The following letter appeared in the New Zealand magazine “North and South” from a Christchurch geologist Dr Gerrit van den Lingen
A scientist wonders
In your September issue Pete Hodgson wrote about “The Kyoto Question”: “The scientific argument is over and the world, with the Kyoto Protocol as a starting point, is beginning to act”.
One wonders where Hodgson got his scientific advice. The scientific argument is far from over.
I am a geologist and paleoclimatologist belonging to an international discussion group where about 250 well-qualified scientists discuss the science behind Kyoto in great depth. Most of these scientists are highly critical of the politicisation of the climate change discussion, as highlighted by the actions of the UN International Panel on Climate Change (IPCC).
The debate is not whether there has been some warming since the end of the Little Ice Age, but whether this warming is part of a natural cycle or caused by man-made greenhouse gases. The scientific case for man-made global warming has not been made, whatever the hype. In recent times several scientific audits have been carried out on some of the most important pillars of the IPCC hypothesis, the most important being the so-called “hockey stick” graph.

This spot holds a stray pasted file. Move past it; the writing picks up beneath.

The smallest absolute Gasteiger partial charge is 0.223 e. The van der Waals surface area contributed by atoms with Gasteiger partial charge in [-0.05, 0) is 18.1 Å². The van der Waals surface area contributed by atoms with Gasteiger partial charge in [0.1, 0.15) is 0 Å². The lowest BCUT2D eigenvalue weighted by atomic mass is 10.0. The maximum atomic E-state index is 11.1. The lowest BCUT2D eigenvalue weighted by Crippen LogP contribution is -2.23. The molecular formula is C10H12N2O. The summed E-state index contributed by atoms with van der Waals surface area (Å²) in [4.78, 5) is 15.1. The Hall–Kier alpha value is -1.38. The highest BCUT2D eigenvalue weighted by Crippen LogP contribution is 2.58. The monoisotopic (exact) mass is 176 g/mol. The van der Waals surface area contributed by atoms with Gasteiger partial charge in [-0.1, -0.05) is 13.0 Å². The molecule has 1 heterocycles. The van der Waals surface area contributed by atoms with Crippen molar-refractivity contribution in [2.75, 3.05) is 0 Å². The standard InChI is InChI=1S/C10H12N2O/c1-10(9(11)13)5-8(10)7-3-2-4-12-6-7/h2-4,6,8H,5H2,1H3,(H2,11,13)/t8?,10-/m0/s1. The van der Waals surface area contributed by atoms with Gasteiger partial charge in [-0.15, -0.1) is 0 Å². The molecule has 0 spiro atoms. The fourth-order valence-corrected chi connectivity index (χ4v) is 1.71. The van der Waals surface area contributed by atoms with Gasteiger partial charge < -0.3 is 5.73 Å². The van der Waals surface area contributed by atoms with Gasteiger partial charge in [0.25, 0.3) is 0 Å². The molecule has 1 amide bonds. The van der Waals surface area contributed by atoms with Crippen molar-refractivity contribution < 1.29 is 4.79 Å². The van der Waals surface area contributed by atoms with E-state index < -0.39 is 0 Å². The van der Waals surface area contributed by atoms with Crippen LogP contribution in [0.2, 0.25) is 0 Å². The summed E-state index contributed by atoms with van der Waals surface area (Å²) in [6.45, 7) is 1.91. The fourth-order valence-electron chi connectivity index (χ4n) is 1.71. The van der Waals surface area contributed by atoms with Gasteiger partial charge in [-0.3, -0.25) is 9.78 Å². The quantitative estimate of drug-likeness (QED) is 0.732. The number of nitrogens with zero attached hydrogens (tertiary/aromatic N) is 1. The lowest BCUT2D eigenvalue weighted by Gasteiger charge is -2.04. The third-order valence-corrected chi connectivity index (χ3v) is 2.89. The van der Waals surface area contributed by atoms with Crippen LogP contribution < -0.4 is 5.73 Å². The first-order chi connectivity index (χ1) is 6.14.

This graph is supposed to show that the last decade of last century was the warmest in over a thousand years and that 1998 was the warmest year. The audit revealed that faulty statistical methods had been used and that such methods would always produce a hockey stick shape, even when using random data.
For Pete Hodgson to say that the world is ready to act on (imagined) man-made global warming and that the Kyoto Protocol is a starting point, is nothing but wishful thinking. At the UN climate change conference in Buenos Aires last December it became abundantly clear that an agreement for a new protocol after the present one (which ends in 2012) is highly unlikely. Major greenhouse-gas-producing developing countries like China and India, who are now exempt from Kyoto, made it clear they would have no bar of joining future protocols.
After the recent debacle with carbon credit accounting, which will cost New Zealand taxpayers dearly, I can only hope that the new government will revisit the carbon tax and Kyoto. Politicians should be aware that according to article 27 of the Kyoto Protocol, New Zealand can resign from the protocol three years after it came into effect. That will be in February 2008, still in the present government period. Let’s hope that the new coalition partners will see to it that this will happen.